It's no surprise that the handcrafted, make-it-here movement has been experiencing something of a renaissance. Most everywhere you look, clever and inventive individuals are confidently putting their faith in—and subsequently entrusting their livelihoods to—their own two hands. The results are nothing short of brilliant, inspiring, and overwhelmingly impressive. Orvis is proud to partner with several purveyors of distinctive products that undeniably exemplify the American artisanal spirit.
ROCKY MOUNTAIN RUSTIC | More than a hundred years ago, homesteaders along the Rocky Mountains staked out new land by planting cedar fence posts around their property and stringing them with barbed wire. The wood was naturally insect- and weather-resistant, and many survive to this day. Colorado artist Tim Bergren rescues 100-year old, discarded fence posts from Rocky Mountain ranches and transforms them into beautiful ducks. Each decorative duck decoy is different; sometimes the color is a deep red, sometimes a honey-gold. Many times, it is somewhere in between.
A.L. SWANSON | A.L. Swanson’s furniture has been described as graceful, dynamic and enduring. It’s no wonder—the rivers and mountains of his home state of Montana are his inspiraton. Each piece is built without compromise, the way the masters of his craft have been doing it for centuries. To celebrate the art of handcrafting, there is a secret compartment in every table that holds a personal note, written by its maker. It’s the perfect finishing touch that will delight generations to come. This holiday, start a family legacy.
BRACKISH BOWTIES | When Ben Ross created feather bow ties for the groomsmen at his wedding, little did he know he was planting the seeds for a business that would change his life. Five years later, Ross and former groomsman Jeff Plotner seized the opportunity to turn those bow ties into a business. They founded Brackish, making a definitive statement in the industry while allowing their customers to do the same, from wedding aisle to boardroom. Every tie is handcrafted by artisans in Brackish’s Charleston, South Carolina, workshop. And because every single feather is hand selected, no two ties are exactly alike, but each is a sustainable work of art. All in all, four to five hours of careful handwork goes into each piece.
CHRIS WILLIAMS KNIFE CO. | “I was the kid who would get the remote-controlled car and take it apart before I drove it,” Chris Williams admits with a grin. Standing inside his upstate South Carolina workshop, it’s easy to see that same curious gleam in Williams’ eyes. The knife maker looks right at home in the tidy workshop, talking eagerly about new materials, showing a piece of ebony a customer sent in “just because it was pretty,” and explaining the process behind his renowned knives. A passionate inshore angler and turkey hunter, Williams began crafting knives in his workshop as a release from a corporate job. He’d been inspired by the utilitarian knives his grandfather used to make, and little did he know the hobby would quickly morph into a business he hopes to someday pass on to his children.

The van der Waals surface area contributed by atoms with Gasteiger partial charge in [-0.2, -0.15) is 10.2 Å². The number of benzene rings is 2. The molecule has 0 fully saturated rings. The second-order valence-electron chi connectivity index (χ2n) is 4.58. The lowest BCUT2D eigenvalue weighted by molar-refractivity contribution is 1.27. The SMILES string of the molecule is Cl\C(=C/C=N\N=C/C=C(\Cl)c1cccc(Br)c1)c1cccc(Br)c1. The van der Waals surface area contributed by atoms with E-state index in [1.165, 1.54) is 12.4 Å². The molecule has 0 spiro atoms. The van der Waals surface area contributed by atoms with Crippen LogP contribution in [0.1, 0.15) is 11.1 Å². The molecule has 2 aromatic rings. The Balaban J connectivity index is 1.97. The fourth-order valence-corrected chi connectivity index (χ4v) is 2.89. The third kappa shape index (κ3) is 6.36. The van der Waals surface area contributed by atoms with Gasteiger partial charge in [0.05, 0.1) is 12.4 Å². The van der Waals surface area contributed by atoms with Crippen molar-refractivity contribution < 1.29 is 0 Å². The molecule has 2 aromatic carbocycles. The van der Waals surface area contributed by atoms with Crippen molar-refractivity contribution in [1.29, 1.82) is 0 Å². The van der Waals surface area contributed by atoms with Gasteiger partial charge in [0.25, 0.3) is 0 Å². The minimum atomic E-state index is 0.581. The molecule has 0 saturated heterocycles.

1856 FLY ROD | Embarking on our 160th year of business, our rod team reached back to our company roots and decided to play with an old, beloved material in a new way. In our Manchester, Vermont, Rod Shop, master bamboo rodmaker Charlie Hisey worked with our design team to find the perfect balance of traditional rod building and modern design. The result is the 1856. Inspired by larger Western rivers, this rod was designed to be fished. Hollow build means both light weight and quick rebound with less vibration and bounce, while a downlocking nickel-silver reel seat, with Vermont maple burl insert and a full wells cork grip mean performance designed to do far more than just rest on the mantel.
We will refund your money on any purchase that isn’t 100% satisfactory.
Anytime, for any reason. It’s that simple.
Orvis Commits 5% of pre-tax profits to protecting nature.
“If we are to benefit from the use of our natural resources, we must be willing to act to preserve them.”
– Perk Perkins, Chief Executive Officer, The Orvis Company